If you are expecting an article on caving lamps then I suggest you turn to the next article - but then again........
I recently acquired a copy of "Caving and Potholing" by Donald Robinson and Anthony Greenbank. This 1964 publication provides contemporary advice on many aspects of caving techniques, equipment, and the various caving areas. First published in the founding year of our Club I thought a few sections worth reproducing in these pages, and leave readers to draw their own conclusions.
On lighting: "A very effective home-made light can be made with soft solder, an old cycle lamp front and ingenuity. Take the glass out so that bulb changing is simplified and, when ready to use, connect the plastic lamp flex to a Bell battery (oblong, containing three cells and having two terminals). This does away with the need for a switch. The battery is protected as follows: unscrew the terminals and push them through a thick piece of polythene sheet (500 gauge); wrap this round the battery, carefully folding the sheet at the corners; bind the unit with a section of cycle inner tubing; screw up terminals ready for connecting with the lamp. Batteries shielded like this are conveniently carried in the top pocket of a pair of denims."
On Crawling: Technically speaking reptation methods depend on roof height, and kind of flooring. The width of a passage can also affect techniques used. These are the main types:-
6ft - 4ft high: Walking and stooping with hands on knees where possible, as a resting position.
4ft - 3ft high: Progress on all fours with personal kit in mouth, alternating with a crouching walk on the haunches when arms get tired. This last position is a stationary recuperating posture as well. Running like an animal in a run-rest-run-rest sequence has the great advantage of keeping the knees off the floor, and lifting the body clear if a stream bed is your route.......
3ft - 2ft high: ........One other technique is to sit on a leg, and squirm forward lifting the lower thigh and buttock during each thrust with the leg."
2ft - 10in high: Try a flat-out crawl under the bed: you see the problem at once......"
On Surveying: "(Measuring) Distances: Most cave surveyors make do with tapes other than highly accurate steel tapes or chains. Satisfactory results have been obtained using ordinary woven tape, although these tend to wear out quickly and can vary in length according to dampness and humidity. Another method is to use a roll of non-stretch Empire tape with Magic Marker marks every 12in. Then again, some favour blind cord, well-worn, woven and about 1/4in. circumference, or better still, plastic covered wire.....
Passage widths are often recorded after using a measuring stick, say two feet long, and painted at 6in. intervals with black and white in a chequered pattern. This will also be invaluable for measuring lengths of very low bedding plane crawls. The stick can be pushed out ahead.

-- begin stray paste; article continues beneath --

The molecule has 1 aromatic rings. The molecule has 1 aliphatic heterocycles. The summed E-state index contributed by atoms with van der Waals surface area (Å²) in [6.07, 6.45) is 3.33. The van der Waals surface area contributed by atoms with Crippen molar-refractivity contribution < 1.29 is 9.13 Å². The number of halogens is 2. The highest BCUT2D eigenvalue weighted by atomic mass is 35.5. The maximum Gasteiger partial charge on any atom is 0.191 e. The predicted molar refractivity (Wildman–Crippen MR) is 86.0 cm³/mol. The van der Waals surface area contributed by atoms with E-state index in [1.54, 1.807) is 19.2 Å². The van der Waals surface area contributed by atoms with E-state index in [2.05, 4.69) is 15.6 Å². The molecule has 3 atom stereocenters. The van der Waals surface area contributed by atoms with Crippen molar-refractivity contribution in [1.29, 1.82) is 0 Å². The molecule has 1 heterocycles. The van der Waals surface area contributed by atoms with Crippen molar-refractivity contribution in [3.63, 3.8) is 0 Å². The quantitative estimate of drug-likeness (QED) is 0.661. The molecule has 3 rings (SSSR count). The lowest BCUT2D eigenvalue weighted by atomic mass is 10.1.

Heights within easy reach of the measuring stick don't give problems. Above this they can be measured by: climbing up with a tape if possible; using a fishing rod or light radio aerial mast; floating up a small hydrogen or hot air balloon towing a tagged string."
On Finding Caves: "Electrical resistivity methods, as used in geophysical survey work to reveal mineral sources, may show caves. Electrodes can be placed in the ground in a set pattern, and the resistance of electrical currents between them measured. This will differ, of course, for different rocks produce varying checks on the current. Readings from such tests have indicated caves, but accurate equipment can run in the hundreds of pounds price range.
On Water Tracing: "One of the problems of using fluorescein is in checking where it emerges. There are so many possibilities, and weekends are the only spare time - apart from holidays - when a caving group can make the rounds. It is all very much a blind date; not only may a party just miss the appearance of the dye by half an hour, but it might have flowed that way the previous week and disappeared.
Help can be given by farmers, fishermen, water bailiffs and others likely to keep an eye on local water supplies, whether streams or rivers."
On Photography: "Practice and organisation is needed for good results, but it is less expensive than flashbulbs. And you can use large amounts to illuminate big places........A useful tray can be made for the flashpowder from a shoe polish tin lid nailed to a pointed dowel - like an oversize golf tee. It can be stuck into mud, or a small heap of stones. But great care is needed handling the powder......Charge powder is best fired with Jetex fuse, bought at model aeroplane shops. About 3in. will let the photographer stand back in time......Of course, if the powder is in good condition, it will ignite in fine style - at the same time contradicting anything it may say on the powder can label about "smokeless" flashpowder. There is no such thing!"
On Mendip: "Besides the Pennines, Mendip is the other chief caving area in Britain."......"Exploration in Mendip is by no means at an end, although new discoveries - as in other areas - will be hard won only by digging and diving"
On South Wales: "This is a large area only half explored for many years"......"In the whole of Britain, this is one of the most exciting districts for digging, diving, or just exploring well-known systems."...."The whole area is one of the most thrilling in Britain offering scope for new discoveries. Many have been made in the last twenty years, and many more are certain to be pioneered in the next decade."